Model Recommendations:

Good: ESP LTD Eclipse EC-256FM ($399)

Before you laugh at this recommendation, please note that ESP does not just make METAL guitars. Yes, James Hetfield and Kirk Hammett of Metallica rely heavily on their guitars, but this relatively affordable Eclipse guitar is one of the best Les Paul-style guitars available for under $1,000.

A Les Paul '50s Tribute 2016 T Model.

A Les Paul ’50s Tribute 2016 T Model.

ESP does a great job with their fretwork, making string bends effortless, and the mahogany neck feels very comfortable. The pickups are not my favorite, but they are easily upgraded, and there is a coil-tap feature from the factory that allows you to split the humbuckers to get single coil jangle out of this guitar, sounding like a bassier Tele. A versatile instrument at an affordable price.

Better: Gibson Les Paul ’50s Tribute 2016 ($899-$1249)

This Les Paul sounds awesome thanks to a pair of 490R and 498T humbuckers. The “High Performance” version is a bit brighter in tone because of its metal nut, which lends the guitar a focused sound that helps it from sounding too boomy in most situations.

I’m not a fan of the G-Force automatic tuning system or the unusual adjustable titanium nut on this guitar, which I find to be unnecessary and impractical tools. However, the tapered fast-access neck heel on the High Performance version of this guitar makes it a real winner for me as it is equally comfortable in the higher and lower registers.

Best: Vigier G.V. Wood (Approx $4,000)

Pages: First | ← Previous | ... | 2 | 3 | 4 | ... | Next → | Last | Single Page

  • roscoenyc

    I disagree. Most players have this stuff. What you need on hand at a studio are things players may not have or have with them. An electric 12 string guitar, a Baritone guitar, a guitar with a Bigsby on it and a couple of really good acoustics. One of them in high string tuning.

  • Yeah, make an ice cream shop that sells vanilla and chocolate. People will be camping outside waiting for business to open…

  • Michael Murray

    I’d also recommend Dan Strain’s guitars — he makes them in his home shop in Nashville, and they’re very highly-regarded/ not crazy-expensive:

    Also agree with roscoenyc about electric 12-string (I have a restored old Ricky 12-string) etc.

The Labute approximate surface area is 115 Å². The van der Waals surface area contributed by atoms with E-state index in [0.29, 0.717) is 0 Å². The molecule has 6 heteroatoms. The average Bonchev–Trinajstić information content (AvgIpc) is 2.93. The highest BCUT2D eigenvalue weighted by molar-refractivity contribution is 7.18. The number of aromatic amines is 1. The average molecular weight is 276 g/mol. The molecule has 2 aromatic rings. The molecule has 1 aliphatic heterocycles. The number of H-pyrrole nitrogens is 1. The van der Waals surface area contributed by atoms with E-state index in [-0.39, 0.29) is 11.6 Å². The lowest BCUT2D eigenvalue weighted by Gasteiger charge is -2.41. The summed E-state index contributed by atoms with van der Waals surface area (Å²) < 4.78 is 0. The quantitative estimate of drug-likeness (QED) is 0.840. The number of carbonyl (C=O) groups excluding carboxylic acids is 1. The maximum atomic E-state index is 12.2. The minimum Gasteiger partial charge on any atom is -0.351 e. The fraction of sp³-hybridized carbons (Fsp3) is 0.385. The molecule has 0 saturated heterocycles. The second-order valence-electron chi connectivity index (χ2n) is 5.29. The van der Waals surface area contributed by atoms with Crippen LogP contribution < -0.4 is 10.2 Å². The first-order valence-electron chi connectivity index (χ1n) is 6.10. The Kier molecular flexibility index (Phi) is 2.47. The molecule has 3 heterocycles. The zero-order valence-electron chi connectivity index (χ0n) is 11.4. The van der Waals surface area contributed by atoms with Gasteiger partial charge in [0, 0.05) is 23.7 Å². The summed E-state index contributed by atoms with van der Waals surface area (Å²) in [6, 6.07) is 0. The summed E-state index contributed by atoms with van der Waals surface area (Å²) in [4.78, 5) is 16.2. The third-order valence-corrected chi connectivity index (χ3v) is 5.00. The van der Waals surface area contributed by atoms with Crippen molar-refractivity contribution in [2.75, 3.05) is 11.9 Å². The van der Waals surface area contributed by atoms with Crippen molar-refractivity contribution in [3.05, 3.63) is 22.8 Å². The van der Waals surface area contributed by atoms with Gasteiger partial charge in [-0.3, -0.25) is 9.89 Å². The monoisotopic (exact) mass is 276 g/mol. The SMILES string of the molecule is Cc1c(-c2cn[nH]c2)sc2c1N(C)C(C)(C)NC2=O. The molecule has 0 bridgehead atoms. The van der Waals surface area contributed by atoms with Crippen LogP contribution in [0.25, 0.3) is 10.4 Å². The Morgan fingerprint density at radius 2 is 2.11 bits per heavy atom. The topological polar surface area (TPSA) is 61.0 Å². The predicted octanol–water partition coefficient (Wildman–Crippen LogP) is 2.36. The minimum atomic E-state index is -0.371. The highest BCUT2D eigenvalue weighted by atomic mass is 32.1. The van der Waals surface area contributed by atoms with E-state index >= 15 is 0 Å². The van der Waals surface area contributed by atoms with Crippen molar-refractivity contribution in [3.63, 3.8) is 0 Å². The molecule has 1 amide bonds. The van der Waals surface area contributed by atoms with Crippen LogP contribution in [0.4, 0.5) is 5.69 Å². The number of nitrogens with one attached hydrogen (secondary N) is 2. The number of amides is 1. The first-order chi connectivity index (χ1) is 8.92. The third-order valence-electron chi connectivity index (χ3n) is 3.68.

• Knuckles Mutatis

    Quote: “Jimmy Page is known for playing Les Pauls on stage, but he used a Telecaster a lot back when he was primarily a session guitarist, as well as on some classic Led Zeppelin recordings like “Communication Breakdown” and “How Many More Times.”

    It’s more than that. He used a Telecaster on *every* song on Led Zeppelin 1 other than “You Shook Me” (Flying V). He also used a Telecaster for the solo for “Stairway to Heaven”, as well as “All of My Love”, “Hot Dog”, and probably some other songs I’m missing.

  • Justin C.

    Hey Roscoe,

    I agree with both of you! This roundup is meant to set the baseline for having a useful studio guitar for everyday use. (Especially when the band’s guitars are less than ideal, which often happens, especially with younger artists.)

    That said, YES: Definitely agreed that some of these less common guitars are a great add to any studio, and that most artists aren’t going to have access to them otherwise. We actually have a story like that planned for the future.

    Great additions here, thanks!

  • Justin C.

    That is true—it was a Tele on every song on Zeppelin 1. Matthew’s wording here is technically still accurate, but you are right about all of that, and it is great context to add.

    I wish I had made that recommendation myself while doing an editing pass. But Matthew’s wording is still right (and very concise.) It just leaves out some very worthwhile details. Thanks for adding them here!